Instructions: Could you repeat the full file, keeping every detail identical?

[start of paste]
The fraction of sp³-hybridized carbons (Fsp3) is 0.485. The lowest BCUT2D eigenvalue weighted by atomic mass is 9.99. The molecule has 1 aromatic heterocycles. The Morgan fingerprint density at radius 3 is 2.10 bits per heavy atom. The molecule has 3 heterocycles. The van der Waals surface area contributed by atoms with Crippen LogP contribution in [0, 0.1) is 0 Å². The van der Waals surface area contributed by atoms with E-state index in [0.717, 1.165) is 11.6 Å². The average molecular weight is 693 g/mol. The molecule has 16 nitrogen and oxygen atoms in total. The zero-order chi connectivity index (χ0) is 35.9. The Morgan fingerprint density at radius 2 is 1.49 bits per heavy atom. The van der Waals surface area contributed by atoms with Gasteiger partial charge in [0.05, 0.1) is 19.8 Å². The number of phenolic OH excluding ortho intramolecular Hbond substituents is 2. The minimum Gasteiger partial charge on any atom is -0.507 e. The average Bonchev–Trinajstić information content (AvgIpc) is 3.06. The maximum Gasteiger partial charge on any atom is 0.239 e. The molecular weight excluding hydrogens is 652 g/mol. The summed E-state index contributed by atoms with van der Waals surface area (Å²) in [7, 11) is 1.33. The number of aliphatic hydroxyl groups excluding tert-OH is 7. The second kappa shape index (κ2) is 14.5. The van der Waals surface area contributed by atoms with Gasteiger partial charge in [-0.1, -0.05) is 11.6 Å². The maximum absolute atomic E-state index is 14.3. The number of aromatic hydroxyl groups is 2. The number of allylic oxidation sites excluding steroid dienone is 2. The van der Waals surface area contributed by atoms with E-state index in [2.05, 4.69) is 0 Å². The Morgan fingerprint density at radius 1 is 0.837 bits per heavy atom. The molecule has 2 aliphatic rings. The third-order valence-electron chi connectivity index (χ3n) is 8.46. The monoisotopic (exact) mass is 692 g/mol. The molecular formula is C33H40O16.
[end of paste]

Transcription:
The fraction of sp³-hybridized carbons (Fsp3) is 0.485. The lowest BCUT2D eigenvalue weighted by atomic mass is 9.99. The molecule has 1 aromatic heterocycles. The Morgan fingerprint density at radius 3 is 2.10 bits per heavy atom. The molecule has 3 heterocycles. The van der Waals surface area contributed by atoms with Crippen LogP contribution in [0, 0.1) is 0 Å². The van der Waals surface area contributed by atoms with E-state index in [0.717, 1.165) is 11.6 Å². The average molecular weight is 693 g/mol. The molecule has 16 nitrogen and oxygen atoms in total. The zero-order chi connectivity index (χ0) is 35.9. The Morgan fingerprint density at radius 2 is 1.49 bits per heavy atom. The van der Waals surface area contributed by atoms with Gasteiger partial charge in [0.05, 0.1) is 19.8 Å². The number of phenolic OH excluding ortho intramolecular Hbond substituents is 2. The minimum Gasteiger partial charge on any atom is -0.507 e. The average Bonchev–Trinajstić information content (AvgIpc) is 3.06. The maximum Gasteiger partial charge on any atom is 0.239 e. The molecular weight excluding hydrogens is 652 g/mol. The summed E-state index contributed by atoms with van der Waals surface area (Å²) in [7, 11) is 1.33. The number of aliphatic hydroxyl groups excluding tert-OH is 7. The second kappa shape index (κ2) is 14.5. The van der Waals surface area contributed by atoms with Gasteiger partial charge in [-0.1, -0.05) is 11.6 Å². The maximum absolute atomic E-state index is 14.3. The number of aromatic hydroxyl groups is 2. The number of allylic oxidation sites excluding steroid dienone is 2. The van der Waals surface area contributed by atoms with E-state index in [2.05, 4.69) is 0 Å². The Morgan fingerprint density at radius 1 is 0.837 bits per heavy atom. The molecule has 2 aliphatic rings. The third-order valence-electron chi connectivity index (χ3n) is 8.46. The monoisotopic (exact) mass is 692 g/mol. The molecular formula is C33H40O16.